MotorSportsTalk 2014 IndyCar Season Review: Top 5 Stories


With the Verizon IndyCar Series season in the rear view mirror, and as we await some news items into the offseason, we’re looking back on the season just completed a little under a month ago.

My MotorSportsTalk colleague Chris Estrada and I each digest our top-five stories from the year, below:

Tony DiZinno’s Top Five:

Will, finally: The stars finally aligned for Will Power, despite what seemed to be a rash of midseason penalties that could have destroyed him. There wasn’t the usual level of dominance on the road and street courses, but there was an uptick on ovals and a carryover in the attitude of win first, rather than points race, that served him well. A deserving Verizon IndyCar Series champion.

Montoya’s comeback: The fact Juan Pablo Montoya came back to IndyCar was a story in and of itself, but I doubt few had him performing the way he did. From a methodical race-by-race growth at the start of the year to his race win at Pocono and his frequent hassling of the leaders, particularly on ovals, JPM was back with a vengeance in 2014. Coupled with a full offseason and renewed momentum, he should be a title contender in 2015.

Verizon’s arrival: It was a major boon for the series to gain Verizon as entitlement partner just before the start of the 2014 season. Considering the company’s resources, available dollars and technological advances, the partnership just made sense. While Verizon got their lay of the land this season in its first year as title sponsor, I’m very intrigued to see what they can do now for 2015 with a full offseason to sink their teeth into the product and see what kind of growth and further activation they can plan out.

Continued parity: 11 winners and 20 different podium finishers in 18 races – and with Chip Ganassi Racing having gone winless in the first 14 races before taking three of the last four – again served to show the competitiveness, and randomness, that IndyCar continues to showcase. All four full-time rookies scored at least one podium finish. There was the emergence of Josef Newgarden on the single-car Sarah Fisher Hartman Racing team. The question for 2015 is whether the aero kits will have the desired effect of providing visual car differentiation and better brand identity for the manufacturers, while not negatively affecting the excellent level of on-track competition.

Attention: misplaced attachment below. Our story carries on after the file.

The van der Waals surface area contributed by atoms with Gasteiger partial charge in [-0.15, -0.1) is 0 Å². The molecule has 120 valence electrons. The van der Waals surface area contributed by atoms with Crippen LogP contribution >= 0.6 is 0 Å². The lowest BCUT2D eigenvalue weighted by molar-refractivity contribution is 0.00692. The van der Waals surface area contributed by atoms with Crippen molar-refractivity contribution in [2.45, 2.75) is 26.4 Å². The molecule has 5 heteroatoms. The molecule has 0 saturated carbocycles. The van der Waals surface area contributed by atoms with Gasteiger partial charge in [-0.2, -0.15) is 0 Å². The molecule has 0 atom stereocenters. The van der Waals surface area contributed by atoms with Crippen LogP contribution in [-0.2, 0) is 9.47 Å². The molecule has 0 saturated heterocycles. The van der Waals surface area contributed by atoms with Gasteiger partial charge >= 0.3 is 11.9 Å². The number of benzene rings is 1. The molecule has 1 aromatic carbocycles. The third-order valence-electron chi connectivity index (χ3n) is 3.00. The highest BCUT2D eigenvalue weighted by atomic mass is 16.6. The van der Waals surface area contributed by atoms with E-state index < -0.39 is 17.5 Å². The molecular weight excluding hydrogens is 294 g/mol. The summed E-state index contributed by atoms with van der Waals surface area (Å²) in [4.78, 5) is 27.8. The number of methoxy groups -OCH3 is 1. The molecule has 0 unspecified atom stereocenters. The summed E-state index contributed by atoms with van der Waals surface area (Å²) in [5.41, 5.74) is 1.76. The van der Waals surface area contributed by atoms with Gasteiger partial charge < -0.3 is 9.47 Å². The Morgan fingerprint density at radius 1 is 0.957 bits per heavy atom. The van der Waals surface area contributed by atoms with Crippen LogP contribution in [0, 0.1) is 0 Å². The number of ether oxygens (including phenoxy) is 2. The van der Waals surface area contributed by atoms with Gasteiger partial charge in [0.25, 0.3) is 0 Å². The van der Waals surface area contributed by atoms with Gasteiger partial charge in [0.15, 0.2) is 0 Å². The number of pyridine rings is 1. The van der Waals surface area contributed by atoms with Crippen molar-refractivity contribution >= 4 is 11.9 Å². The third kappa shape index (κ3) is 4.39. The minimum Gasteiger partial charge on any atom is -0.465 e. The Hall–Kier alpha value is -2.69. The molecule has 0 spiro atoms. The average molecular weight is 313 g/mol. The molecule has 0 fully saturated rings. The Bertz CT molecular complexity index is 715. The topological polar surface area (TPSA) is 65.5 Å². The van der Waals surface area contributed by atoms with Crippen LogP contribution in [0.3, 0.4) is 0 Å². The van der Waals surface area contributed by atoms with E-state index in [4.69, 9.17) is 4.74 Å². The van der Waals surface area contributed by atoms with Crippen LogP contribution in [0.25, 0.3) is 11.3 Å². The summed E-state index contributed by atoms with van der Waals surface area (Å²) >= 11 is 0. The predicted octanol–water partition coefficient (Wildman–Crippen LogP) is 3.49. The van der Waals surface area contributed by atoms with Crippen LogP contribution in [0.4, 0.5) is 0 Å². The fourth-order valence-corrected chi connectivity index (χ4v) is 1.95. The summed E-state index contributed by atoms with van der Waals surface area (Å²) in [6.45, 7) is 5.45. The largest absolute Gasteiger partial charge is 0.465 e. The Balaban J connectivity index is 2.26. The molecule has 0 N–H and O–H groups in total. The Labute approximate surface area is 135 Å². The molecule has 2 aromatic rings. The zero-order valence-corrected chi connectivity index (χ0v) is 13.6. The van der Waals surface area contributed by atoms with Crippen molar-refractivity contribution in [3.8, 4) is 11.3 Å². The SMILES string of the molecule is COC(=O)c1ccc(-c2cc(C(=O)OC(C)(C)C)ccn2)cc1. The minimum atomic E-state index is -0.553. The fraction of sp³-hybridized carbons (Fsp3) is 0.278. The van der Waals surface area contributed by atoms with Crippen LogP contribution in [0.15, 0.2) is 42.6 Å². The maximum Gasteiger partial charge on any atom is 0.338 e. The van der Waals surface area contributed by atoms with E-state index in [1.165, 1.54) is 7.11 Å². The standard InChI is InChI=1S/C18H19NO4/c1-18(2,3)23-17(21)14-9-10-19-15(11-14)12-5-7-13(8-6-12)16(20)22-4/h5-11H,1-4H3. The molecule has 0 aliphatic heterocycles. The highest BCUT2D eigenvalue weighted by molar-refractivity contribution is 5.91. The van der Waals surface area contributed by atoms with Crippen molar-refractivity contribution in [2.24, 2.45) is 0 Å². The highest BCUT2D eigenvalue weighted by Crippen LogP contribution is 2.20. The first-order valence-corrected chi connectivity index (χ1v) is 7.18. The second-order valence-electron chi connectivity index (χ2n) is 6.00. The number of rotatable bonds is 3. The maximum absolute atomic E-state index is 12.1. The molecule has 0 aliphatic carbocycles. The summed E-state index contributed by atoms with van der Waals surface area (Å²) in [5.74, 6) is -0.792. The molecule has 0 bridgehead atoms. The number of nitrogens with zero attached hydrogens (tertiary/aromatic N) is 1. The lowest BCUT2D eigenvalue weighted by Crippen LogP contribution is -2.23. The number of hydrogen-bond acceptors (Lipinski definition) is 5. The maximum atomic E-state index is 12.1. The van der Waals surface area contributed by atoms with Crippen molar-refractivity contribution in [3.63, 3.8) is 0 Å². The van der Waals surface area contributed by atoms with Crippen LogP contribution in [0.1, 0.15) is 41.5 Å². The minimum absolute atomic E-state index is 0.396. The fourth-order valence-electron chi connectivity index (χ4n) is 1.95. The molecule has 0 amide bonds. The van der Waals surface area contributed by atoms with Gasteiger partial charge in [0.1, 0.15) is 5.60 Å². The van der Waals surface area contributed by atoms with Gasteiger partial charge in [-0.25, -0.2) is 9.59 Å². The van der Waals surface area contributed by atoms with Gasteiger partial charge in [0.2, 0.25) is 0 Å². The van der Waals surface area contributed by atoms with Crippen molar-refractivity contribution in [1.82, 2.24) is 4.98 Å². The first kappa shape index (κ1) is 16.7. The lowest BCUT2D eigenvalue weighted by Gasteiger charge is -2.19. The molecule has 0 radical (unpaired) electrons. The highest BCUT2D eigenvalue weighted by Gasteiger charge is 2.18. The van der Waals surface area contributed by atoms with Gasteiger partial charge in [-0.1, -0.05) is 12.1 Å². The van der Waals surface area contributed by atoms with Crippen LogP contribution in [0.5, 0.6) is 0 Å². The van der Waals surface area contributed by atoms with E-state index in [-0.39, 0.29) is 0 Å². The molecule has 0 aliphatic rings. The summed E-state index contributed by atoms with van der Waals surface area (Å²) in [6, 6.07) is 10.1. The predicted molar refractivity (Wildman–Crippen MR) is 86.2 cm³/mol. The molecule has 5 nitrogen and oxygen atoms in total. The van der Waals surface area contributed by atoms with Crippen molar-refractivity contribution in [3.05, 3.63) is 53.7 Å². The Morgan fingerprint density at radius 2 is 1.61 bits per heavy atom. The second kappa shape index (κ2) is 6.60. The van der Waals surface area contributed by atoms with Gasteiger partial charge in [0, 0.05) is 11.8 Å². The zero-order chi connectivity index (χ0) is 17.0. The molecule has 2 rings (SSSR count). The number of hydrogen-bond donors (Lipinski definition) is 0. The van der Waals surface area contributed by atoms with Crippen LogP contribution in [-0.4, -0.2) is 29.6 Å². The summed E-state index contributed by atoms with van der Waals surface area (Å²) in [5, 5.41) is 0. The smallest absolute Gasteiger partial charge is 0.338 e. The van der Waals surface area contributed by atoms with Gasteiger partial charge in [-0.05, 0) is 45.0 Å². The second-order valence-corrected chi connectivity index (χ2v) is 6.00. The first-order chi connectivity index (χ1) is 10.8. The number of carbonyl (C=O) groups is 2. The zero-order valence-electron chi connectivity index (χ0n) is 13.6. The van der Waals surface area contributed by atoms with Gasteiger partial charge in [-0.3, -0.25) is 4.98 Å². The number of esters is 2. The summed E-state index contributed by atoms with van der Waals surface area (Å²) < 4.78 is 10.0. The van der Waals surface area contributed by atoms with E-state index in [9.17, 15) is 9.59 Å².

The schedule: From St. Petersburg through to Fontana in the five months that made up the 2014 calendar, the schedule was a major talking point. This was for both good and bad reasons. The good? There was a heavy volume of IndyCar racing with no more than two-week gaps at any point in the season, and even then, the one two off-weekend stretch in June still featured a bevy of testing and media appearances. The bad? There was no rest for the weary at any point this year, and while TV ratings were up, stemming the tide of negativity about the pre-Labor Day ending point is a challenge for the series to overcome. As of this writing, we still don’t have a schedule yet for 2015, even though we’re still ahead of the 2014 schedule release point last year.

Chris Estrada’s Top Five:

Power, Penske reign at last: Will Power had endured through three championship collapses, which in turn helped extend Team Penske’s IndyCar title drought for nearly a decade. But both problems were finally solved this season as Power captured the crown with a season that wasn’t always perfect, but proved the value of perseverance. A litany of mid-summer penalties failed to sink him, and then after winning at Milwaukee, he spun out at Sonoma in mid-race only to charge back into the Top-10 – a superb salvage job that set him up to claim the title at Fontana. Every champion cherishes their breakthrough, but considering his history and how hard he had to work, Power may appreciate this on an even deeper level.

Never a dull moment: Just as I said following last season, the level of competition in IndyCar was superb this year with a record-tying 11 different winners. And how some of these victories came about were just tremendous. You had Ryan Hunter-Reay hold off Helio Castroneves in a thrilling climax at the Indianapolis 500 and also rip through the field late to win at Iowa. Carlos Huertas notched a stunning upset in Houston that served as the lone victory from a solid rookie class. Then there was Scott Dixon’s sublime performance at Mid-Ohio where he came from dead last on the grid to take the checkered flag. The 2014 season may have been a shorter ride than usual for IndyCar fans, but it packed as much excitement as ever.